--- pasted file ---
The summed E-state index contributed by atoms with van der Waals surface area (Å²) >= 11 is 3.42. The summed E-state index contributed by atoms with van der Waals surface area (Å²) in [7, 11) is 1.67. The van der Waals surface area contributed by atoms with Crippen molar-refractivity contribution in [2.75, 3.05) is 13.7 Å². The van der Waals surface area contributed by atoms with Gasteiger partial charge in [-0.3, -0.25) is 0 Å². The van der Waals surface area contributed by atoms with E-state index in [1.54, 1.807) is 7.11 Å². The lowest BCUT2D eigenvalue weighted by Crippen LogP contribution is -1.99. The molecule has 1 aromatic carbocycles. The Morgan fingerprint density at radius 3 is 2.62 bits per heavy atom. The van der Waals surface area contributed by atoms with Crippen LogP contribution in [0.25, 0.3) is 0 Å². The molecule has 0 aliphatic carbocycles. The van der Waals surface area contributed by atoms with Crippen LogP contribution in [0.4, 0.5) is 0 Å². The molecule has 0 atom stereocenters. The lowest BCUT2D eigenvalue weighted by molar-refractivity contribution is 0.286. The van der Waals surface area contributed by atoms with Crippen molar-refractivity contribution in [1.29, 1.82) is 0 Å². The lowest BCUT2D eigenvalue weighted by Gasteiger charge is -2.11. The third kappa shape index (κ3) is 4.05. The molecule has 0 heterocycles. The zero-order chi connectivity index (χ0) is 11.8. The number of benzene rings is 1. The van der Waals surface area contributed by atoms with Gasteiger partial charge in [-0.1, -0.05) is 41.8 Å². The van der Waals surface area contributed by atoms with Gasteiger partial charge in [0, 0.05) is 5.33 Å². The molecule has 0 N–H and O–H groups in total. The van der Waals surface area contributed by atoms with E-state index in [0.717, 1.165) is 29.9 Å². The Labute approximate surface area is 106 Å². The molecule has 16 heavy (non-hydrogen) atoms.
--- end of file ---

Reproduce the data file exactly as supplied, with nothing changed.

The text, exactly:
The summed E-state index contributed by atoms with van der Waals surface area (Å²) >= 11 is 3.42. The summed E-state index contributed by atoms with van der Waals surface area (Å²) in [7, 11) is 1.67. The van der Waals surface area contributed by atoms with Crippen molar-refractivity contribution in [2.75, 3.05) is 13.7 Å². The van der Waals surface area contributed by atoms with Gasteiger partial charge in [-0.3, -0.25) is 0 Å². The van der Waals surface area contributed by atoms with E-state index in [1.54, 1.807) is 7.11 Å². The lowest BCUT2D eigenvalue weighted by Crippen LogP contribution is -1.99. The molecule has 1 aromatic carbocycles. The Morgan fingerprint density at radius 3 is 2.62 bits per heavy atom. The van der Waals surface area contributed by atoms with Crippen LogP contribution in [0.25, 0.3) is 0 Å². The molecule has 0 aliphatic carbocycles. The van der Waals surface area contributed by atoms with Crippen LogP contribution in [0.4, 0.5) is 0 Å². The molecule has 0 atom stereocenters. The lowest BCUT2D eigenvalue weighted by molar-refractivity contribution is 0.286. The van der Waals surface area contributed by atoms with Crippen molar-refractivity contribution in [1.29, 1.82) is 0 Å². The lowest BCUT2D eigenvalue weighted by Gasteiger charge is -2.11. The third kappa shape index (κ3) is 4.05. The molecule has 0 heterocycles. The zero-order chi connectivity index (χ0) is 11.8. The number of benzene rings is 1. The van der Waals surface area contributed by atoms with Gasteiger partial charge in [-0.1, -0.05) is 41.8 Å². The van der Waals surface area contributed by atoms with Gasteiger partial charge in [0, 0.05) is 5.33 Å². The molecule has 0 N–H and O–H groups in total. The van der Waals surface area contributed by atoms with E-state index in [0.717, 1.165) is 29.9 Å². The Labute approximate surface area is 106 Å². The molecule has 16 heavy (non-hydrogen) atoms.